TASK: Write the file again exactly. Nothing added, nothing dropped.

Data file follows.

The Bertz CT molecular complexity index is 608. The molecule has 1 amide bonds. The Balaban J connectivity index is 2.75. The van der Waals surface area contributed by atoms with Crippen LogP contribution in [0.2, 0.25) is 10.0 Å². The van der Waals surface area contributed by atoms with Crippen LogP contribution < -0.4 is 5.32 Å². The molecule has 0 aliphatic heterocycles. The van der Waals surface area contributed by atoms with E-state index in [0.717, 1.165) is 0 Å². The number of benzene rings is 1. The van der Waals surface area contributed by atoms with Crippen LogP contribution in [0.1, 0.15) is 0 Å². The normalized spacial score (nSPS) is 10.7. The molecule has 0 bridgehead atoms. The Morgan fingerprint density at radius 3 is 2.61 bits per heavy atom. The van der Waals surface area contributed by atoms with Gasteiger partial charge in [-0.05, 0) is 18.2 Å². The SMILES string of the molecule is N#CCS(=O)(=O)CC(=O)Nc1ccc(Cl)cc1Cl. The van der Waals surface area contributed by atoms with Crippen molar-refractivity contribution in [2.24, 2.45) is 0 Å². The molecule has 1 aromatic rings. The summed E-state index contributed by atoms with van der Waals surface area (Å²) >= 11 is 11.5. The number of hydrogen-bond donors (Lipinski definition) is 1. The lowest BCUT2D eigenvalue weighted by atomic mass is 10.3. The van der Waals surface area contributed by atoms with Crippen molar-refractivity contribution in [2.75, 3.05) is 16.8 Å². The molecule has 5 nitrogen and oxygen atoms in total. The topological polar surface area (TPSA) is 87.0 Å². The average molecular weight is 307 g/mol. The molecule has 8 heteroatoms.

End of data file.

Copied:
The Bertz CT molecular complexity index is 608. The molecule has 1 amide bonds. The Balaban J connectivity index is 2.75. The van der Waals surface area contributed by atoms with Crippen LogP contribution in [0.2, 0.25) is 10.0 Å². The van der Waals surface area contributed by atoms with Crippen LogP contribution < -0.4 is 5.32 Å². The molecule has 0 aliphatic heterocycles. The van der Waals surface area contributed by atoms with E-state index in [0.717, 1.165) is 0 Å². The number of benzene rings is 1. The van der Waals surface area contributed by atoms with Crippen LogP contribution in [0.1, 0.15) is 0 Å². The normalized spacial score (nSPS) is 10.7. The molecule has 0 bridgehead atoms. The Morgan fingerprint density at radius 3 is 2.61 bits per heavy atom. The van der Waals surface area contributed by atoms with Gasteiger partial charge in [-0.05, 0) is 18.2 Å². The SMILES string of the molecule is N#CCS(=O)(=O)CC(=O)Nc1ccc(Cl)cc1Cl. The van der Waals surface area contributed by atoms with Crippen molar-refractivity contribution in [2.24, 2.45) is 0 Å². The molecule has 1 aromatic rings. The summed E-state index contributed by atoms with van der Waals surface area (Å²) >= 11 is 11.5. The number of hydrogen-bond donors (Lipinski definition) is 1. The lowest BCUT2D eigenvalue weighted by atomic mass is 10.3. The van der Waals surface area contributed by atoms with Crippen molar-refractivity contribution in [2.75, 3.05) is 16.8 Å². The molecule has 5 nitrogen and oxygen atoms in total. The topological polar surface area (TPSA) is 87.0 Å². The average molecular weight is 307 g/mol. The molecule has 8 heteroatoms.